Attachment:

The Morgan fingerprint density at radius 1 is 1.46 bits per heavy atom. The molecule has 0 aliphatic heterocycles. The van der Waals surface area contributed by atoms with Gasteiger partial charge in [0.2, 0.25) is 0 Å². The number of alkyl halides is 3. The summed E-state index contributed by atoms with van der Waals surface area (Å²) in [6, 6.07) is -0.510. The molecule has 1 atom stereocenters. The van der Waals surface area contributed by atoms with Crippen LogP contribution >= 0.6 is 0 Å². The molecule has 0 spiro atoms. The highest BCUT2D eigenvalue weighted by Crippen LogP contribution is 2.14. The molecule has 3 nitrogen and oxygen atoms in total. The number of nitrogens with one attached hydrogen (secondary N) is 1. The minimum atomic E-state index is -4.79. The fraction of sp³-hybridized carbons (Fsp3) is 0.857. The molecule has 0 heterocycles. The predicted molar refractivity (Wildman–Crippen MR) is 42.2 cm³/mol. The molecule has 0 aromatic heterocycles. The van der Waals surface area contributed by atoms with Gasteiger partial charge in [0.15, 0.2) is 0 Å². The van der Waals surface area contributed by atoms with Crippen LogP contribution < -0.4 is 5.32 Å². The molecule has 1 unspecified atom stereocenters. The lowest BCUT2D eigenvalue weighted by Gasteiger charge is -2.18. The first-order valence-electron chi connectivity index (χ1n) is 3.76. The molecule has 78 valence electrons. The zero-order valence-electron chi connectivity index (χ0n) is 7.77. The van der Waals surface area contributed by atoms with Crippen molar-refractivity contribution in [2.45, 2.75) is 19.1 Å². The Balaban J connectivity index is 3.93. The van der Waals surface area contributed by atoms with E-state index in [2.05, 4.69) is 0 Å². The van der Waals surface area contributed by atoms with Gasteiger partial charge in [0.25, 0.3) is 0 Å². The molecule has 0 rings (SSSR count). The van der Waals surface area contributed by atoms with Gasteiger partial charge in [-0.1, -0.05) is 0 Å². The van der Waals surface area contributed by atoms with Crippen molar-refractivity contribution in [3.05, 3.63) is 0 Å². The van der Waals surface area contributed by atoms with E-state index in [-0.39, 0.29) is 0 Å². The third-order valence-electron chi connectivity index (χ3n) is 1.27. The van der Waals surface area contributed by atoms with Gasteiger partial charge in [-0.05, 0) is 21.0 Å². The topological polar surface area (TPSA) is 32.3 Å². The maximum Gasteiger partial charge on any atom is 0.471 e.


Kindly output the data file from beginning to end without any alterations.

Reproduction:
The Morgan fingerprint density at radius 1 is 1.46 bits per heavy atom. The molecule has 0 aliphatic heterocycles. The van der Waals surface area contributed by atoms with Gasteiger partial charge in [0.2, 0.25) is 0 Å². The number of alkyl halides is 3. The summed E-state index contributed by atoms with van der Waals surface area (Å²) in [6, 6.07) is -0.510. The molecule has 1 atom stereocenters. The van der Waals surface area contributed by atoms with Crippen LogP contribution >= 0.6 is 0 Å². The molecule has 0 spiro atoms. The highest BCUT2D eigenvalue weighted by Crippen LogP contribution is 2.14. The molecule has 3 nitrogen and oxygen atoms in total. The number of nitrogens with one attached hydrogen (secondary N) is 1. The minimum atomic E-state index is -4.79. The fraction of sp³-hybridized carbons (Fsp3) is 0.857. The molecule has 0 heterocycles. The predicted molar refractivity (Wildman–Crippen MR) is 42.2 cm³/mol. The molecule has 0 aromatic heterocycles. The van der Waals surface area contributed by atoms with Gasteiger partial charge in [0.15, 0.2) is 0 Å². The van der Waals surface area contributed by atoms with Crippen LogP contribution < -0.4 is 5.32 Å². The molecule has 1 unspecified atom stereocenters. The lowest BCUT2D eigenvalue weighted by Gasteiger charge is -2.18. The first-order valence-electron chi connectivity index (χ1n) is 3.76. The molecule has 78 valence electrons. The zero-order valence-electron chi connectivity index (χ0n) is 7.77. The van der Waals surface area contributed by atoms with Crippen molar-refractivity contribution in [2.45, 2.75) is 19.1 Å². The Balaban J connectivity index is 3.93. The van der Waals surface area contributed by atoms with E-state index in [2.05, 4.69) is 0 Å². The van der Waals surface area contributed by atoms with Gasteiger partial charge in [0.25, 0.3) is 0 Å². The molecule has 0 rings (SSSR count). The van der Waals surface area contributed by atoms with Gasteiger partial charge in [-0.1, -0.05) is 0 Å². The van der Waals surface area contributed by atoms with Crippen molar-refractivity contribution in [3.05, 3.63) is 0 Å². The van der Waals surface area contributed by atoms with E-state index in [-0.39, 0.29) is 0 Å². The third-order valence-electron chi connectivity index (χ3n) is 1.27. The van der Waals surface area contributed by atoms with Gasteiger partial charge in [-0.05, 0) is 21.0 Å². The topological polar surface area (TPSA) is 32.3 Å². The maximum Gasteiger partial charge on any atom is 0.471 e.